Tees Maar Khan (TMK) begins with a pregnant woman watching a 1970s caper where the hero plays a thief. “Abhimanyu apni maa ke kok se yudh seekh kar aaya tha, tera beta chor bankar aayega,” her husband chides her.
Cut to a shot of the foetus. It’s dancing to the tune of the chipmunk-styled Tees Maar Khan (the song you must have heard umpteen times over the past few days), even as it imitates what’s unfolding on TV. Cute, you may say. Or, get dumbfounded. But this scene is the closest you will get to a chuckle over the next two hours.
The 1970s seems to be Hindi cinema’s favourite go-to lately, either in setting (Once Upon A Time In Mumbai, Action Replayy), or substance (Dabangg, and now TMK). Director Farah Khan herself paid homage to the era with her first two films (Main Hoon Na is still her best, while Om Shanti Om was strictly mediocre).
In TMK, your ‘hero’ is Tabrez Mirza Khan aka Tees Maar Khan (Kumar), the greatest conman in India. “I’m a con artist,” he tells his girlfriend, a struggling actress.
Kaif is cast as Anya Khan, a bimbette who believes excess make-up is what will help her deliver a better performance. Casting Kaif in the role is probably the best joke Farah pulls off in the film.
With his three sidekicks, Dollar, Soda and Burger, Tees Maar Khan plans the biggest heist ever (or so we are to believe). It includes faking a film shoot in a village that falls en route the journey taken by the train carrying these ‘antique’ jewels, and enlisting the villagers as actors. It also entails convincing superstar Aatish Kapoor (Khanna) to play the film’s lead.
Kapoor missed his chance to star in an Oscar-winning film because his manager didn’t know the difference between Danny ‘Doyle’ and Danny Denzongpa, and has a back problem which prevents him from doing his own stunts. Hmm, now which real-life actor could that be based on?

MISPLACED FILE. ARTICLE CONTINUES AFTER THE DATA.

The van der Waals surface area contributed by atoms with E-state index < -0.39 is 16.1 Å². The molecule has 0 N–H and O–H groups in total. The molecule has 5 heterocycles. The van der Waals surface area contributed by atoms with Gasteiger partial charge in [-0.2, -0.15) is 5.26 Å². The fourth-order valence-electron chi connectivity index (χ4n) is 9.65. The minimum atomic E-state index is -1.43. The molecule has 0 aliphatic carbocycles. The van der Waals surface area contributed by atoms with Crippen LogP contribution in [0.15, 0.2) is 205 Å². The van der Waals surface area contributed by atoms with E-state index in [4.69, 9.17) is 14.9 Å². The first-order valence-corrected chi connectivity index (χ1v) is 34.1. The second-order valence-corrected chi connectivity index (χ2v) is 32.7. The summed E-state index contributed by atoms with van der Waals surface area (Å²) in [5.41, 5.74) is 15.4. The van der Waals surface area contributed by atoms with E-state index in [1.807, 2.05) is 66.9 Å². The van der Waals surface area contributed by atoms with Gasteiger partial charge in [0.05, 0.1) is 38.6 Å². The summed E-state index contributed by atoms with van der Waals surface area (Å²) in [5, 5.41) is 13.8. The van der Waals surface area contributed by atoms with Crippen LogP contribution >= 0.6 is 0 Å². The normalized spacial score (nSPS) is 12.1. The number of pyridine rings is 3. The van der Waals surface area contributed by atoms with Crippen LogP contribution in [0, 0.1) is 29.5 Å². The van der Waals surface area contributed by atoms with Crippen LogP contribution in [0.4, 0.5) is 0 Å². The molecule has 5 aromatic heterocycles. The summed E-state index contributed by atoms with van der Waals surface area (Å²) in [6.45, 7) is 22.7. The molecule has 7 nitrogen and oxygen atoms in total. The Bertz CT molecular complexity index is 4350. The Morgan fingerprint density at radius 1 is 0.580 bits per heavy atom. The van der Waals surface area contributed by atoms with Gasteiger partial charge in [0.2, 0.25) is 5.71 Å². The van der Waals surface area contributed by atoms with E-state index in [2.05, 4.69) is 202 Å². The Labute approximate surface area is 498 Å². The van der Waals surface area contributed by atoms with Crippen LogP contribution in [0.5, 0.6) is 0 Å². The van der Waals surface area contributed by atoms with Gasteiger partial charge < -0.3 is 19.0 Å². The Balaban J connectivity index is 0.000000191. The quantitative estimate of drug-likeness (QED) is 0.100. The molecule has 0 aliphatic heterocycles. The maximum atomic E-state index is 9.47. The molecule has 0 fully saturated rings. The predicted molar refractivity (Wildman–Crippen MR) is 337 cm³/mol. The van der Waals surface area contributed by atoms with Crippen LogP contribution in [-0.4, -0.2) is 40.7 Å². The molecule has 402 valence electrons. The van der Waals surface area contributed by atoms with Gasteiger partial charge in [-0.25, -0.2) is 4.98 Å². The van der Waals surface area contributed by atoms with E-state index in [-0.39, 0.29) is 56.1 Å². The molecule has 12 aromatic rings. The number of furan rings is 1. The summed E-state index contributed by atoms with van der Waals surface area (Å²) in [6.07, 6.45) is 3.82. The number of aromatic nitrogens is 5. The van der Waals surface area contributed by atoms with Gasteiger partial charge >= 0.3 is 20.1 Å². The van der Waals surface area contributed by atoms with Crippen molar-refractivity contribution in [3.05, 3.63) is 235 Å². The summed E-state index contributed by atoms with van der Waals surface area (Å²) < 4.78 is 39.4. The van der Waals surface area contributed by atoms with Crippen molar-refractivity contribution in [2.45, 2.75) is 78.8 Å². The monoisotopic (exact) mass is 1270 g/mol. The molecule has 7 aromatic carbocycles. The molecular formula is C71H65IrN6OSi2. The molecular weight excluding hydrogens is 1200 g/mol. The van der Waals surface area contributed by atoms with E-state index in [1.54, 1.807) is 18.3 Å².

TMK has a few things going for it, on paper. For one, there is no one better than Farah to explore the genre the film belongs to. The plot may be flimsy, but it has enough scope to include some really funny situations and thrilling stunts and to portray actor Akshay Kumar’s abilities in the best possible way.
Kumar, after scores of indifferent, grating performances lately, fits the role to the T. But blame it on the almost nauseatingly high number of mindless films you have seen him in the past two years, the impact is greatly diluted.
Khanna, on the other hand, performs the role of the superstar hankering for international fame with aplomb. If you can ignore the ugly wig on him, you will enjoy his reaction every time he thinks or speaks of the Oscar. “Gareeb Hindustani,” he grins at one point. That’s his ticket to superstardom.
Then there’s Sheila Ki Jawani. The song, mounted lavishly, is another Farah Khan special. Kaif looks like a dream, the song sets the right mood, and the Jhooma Chumma tribute is a delight.
But chutkulas and item songs don’t make a film. even if Shirish Kunder, the film’s story, screenplay and dialogue writer, and editor, background music scorer and co-producer — he makes sure his name appears at least six times in the credits, opening and end — doesn’t seem to think so.
Though the story is interesting (Neil Simon of After The Fox should ideally get the credit), the writing is so pedestrian and Farah Khan’s presentation so lacklustre that you wonder how the film was greenlighted at all.
The only possible explanation seems to be that Kunder chanced upon the DVD of After The Fox only recently. A script seems to have been readied in quick time. Actors were probably brought on board soon after and with Aamir Khan deciding to leave the Christmas weekend alone — he has delivered three superhits in three consecutive years around this time of the year — a deadline seems to have been set to ensure the film gets off to a record-breaking opening.
“But I don’t have Shah Rukh this time,” Farah Khan must have thought. Sheila seems to have come in as replacement. But it’s just not enough.
Final word? Tawaif ki lut-ti izzat shaayad bach jaaye, par Tees Maar Khan ko bachana namumkin hai.